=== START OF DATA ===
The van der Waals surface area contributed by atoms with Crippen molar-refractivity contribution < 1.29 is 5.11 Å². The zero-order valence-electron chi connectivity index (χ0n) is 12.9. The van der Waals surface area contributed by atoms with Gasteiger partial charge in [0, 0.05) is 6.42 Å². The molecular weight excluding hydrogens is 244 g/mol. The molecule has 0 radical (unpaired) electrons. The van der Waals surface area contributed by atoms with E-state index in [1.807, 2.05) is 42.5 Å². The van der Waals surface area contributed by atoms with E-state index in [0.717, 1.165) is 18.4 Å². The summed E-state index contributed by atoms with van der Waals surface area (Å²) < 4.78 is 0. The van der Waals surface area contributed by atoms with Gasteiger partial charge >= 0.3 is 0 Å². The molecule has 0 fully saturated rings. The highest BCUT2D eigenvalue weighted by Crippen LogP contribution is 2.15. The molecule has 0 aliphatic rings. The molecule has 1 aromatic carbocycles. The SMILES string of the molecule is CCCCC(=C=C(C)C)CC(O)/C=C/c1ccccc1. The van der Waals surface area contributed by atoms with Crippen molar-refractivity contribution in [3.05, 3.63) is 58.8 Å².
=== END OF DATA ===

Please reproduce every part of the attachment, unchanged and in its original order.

The van der Waals surface area contributed by atoms with Crippen molar-refractivity contribution < 1.29 is 5.11 Å². The zero-order valence-electron chi connectivity index (χ0n) is 12.9. The van der Waals surface area contributed by atoms with Gasteiger partial charge in [0, 0.05) is 6.42 Å². The molecular weight excluding hydrogens is 244 g/mol. The molecule has 0 radical (unpaired) electrons. The van der Waals surface area contributed by atoms with E-state index in [1.807, 2.05) is 42.5 Å². The van der Waals surface area contributed by atoms with E-state index in [0.717, 1.165) is 18.4 Å². The summed E-state index contributed by atoms with van der Waals surface area (Å²) < 4.78 is 0. The van der Waals surface area contributed by atoms with Gasteiger partial charge >= 0.3 is 0 Å². The molecule has 0 fully saturated rings. The highest BCUT2D eigenvalue weighted by Crippen LogP contribution is 2.15. The molecule has 0 aliphatic rings. The molecule has 1 aromatic carbocycles. The SMILES string of the molecule is CCCCC(=C=C(C)C)CC(O)/C=C/c1ccccc1. The van der Waals surface area contributed by atoms with Crippen molar-refractivity contribution in [3.05, 3.63) is 58.8 Å².